But we

cannot reached Boussa, a town of some imsubmit to the French sphere being car- portance on the banks of the Middle ried across from Senegal on the Atlan- Niger, and the capital of the kingdom tic to Obok on the Indian Ocean. Such of that name. The territory of Nupe a stretch of country would be useless has been considered to be within the to France except as a spoke in our sphere of British influence ever since Egyptian wheel. If, as appears from March, 1885, when the emir of Nupe M. Hapotaux's speech, exception is signed a treaty with the National taken to the western frontier of the African Company, which subsequently British sphere of influence, the views became the Royal Niger Company. of France could and would be met in a The same year also witnessed the sigfriendly spirit, provided that no at- nature of a treaty between the emir tempt be made to drive in a wedge of Borgu or Boussa, and the Niger between the southern limit of the Company ; whilst five years later, in Egyptian sphere and the northern limit January, 1890, a fuller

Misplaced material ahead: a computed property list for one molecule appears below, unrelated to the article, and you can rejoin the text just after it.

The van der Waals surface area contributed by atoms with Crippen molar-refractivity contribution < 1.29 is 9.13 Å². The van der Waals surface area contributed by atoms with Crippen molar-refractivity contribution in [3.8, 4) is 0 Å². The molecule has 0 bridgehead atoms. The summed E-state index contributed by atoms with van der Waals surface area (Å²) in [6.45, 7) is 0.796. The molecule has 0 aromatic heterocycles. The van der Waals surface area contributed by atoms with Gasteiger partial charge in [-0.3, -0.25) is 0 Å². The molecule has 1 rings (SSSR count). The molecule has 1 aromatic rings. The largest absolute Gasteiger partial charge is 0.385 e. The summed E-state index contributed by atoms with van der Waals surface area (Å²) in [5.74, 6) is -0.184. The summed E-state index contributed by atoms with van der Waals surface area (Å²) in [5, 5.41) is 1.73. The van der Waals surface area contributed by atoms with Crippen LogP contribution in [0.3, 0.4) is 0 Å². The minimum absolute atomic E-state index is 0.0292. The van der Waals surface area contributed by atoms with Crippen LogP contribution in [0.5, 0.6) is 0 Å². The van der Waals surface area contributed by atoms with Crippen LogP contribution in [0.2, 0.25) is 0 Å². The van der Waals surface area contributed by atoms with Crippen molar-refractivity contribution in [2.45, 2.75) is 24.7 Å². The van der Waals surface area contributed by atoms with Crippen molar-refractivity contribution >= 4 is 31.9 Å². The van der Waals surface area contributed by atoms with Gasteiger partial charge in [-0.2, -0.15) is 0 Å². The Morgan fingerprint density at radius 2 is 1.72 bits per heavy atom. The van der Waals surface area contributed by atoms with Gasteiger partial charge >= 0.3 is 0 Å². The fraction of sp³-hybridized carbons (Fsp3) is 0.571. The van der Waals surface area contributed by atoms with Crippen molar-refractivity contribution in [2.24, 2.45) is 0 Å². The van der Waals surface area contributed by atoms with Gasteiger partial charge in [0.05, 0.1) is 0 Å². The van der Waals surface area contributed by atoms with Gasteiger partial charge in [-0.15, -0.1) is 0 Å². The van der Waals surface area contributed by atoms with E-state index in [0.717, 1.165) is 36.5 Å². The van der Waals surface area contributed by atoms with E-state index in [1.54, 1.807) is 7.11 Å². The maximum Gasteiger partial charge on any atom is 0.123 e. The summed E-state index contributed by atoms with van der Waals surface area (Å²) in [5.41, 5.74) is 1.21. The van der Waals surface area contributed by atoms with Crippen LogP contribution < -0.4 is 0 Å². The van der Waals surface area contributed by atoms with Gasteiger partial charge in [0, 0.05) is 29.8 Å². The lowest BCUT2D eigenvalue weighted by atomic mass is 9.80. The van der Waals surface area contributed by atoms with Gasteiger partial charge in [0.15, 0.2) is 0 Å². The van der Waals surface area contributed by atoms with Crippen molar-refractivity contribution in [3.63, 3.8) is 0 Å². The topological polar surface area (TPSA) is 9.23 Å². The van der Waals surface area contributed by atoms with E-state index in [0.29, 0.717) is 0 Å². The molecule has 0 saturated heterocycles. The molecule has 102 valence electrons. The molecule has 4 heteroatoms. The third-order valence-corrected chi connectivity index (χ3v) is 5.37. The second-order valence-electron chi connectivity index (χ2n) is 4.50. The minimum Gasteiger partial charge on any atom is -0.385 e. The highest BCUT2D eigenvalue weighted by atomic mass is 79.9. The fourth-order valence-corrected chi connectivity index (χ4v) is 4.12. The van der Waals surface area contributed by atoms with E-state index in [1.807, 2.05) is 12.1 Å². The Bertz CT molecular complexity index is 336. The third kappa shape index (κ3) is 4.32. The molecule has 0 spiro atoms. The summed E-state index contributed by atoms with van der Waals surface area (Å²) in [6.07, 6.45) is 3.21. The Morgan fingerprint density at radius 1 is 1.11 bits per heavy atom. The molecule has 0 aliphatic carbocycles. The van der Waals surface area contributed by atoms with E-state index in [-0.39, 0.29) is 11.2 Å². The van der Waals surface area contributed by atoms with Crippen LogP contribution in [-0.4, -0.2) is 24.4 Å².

treaty of our own. As for the taunt that signed between the emir and chiefs of after all our rights are only paper Borgu or Boussa, with the Niger Comrights, and that France may jump pany, which confirmed the treaty of through them, as a columbine jumps 1885, and granted to the Niger Comthrough the paper hoops at a circus, it pany “complete jurisdiction over all does not lie in the mouth of France, or persons within the territories, who are of any of the great powers which have not our native-born subjects.” The competed in the scramble for Africa, treaty also contained a clause to the to utter such reproaches. Are none of effect that the native chiefs would not the rights which France undoubtedly enter ivto any agreement or treaty with has in Africa “paper" rights ? Are any foreign governments, except with all her rights due to, and based solely the consent of the company, or of her upon, effective occupation ? A glance Majesty the queen of Great Britain.


[ocr errors]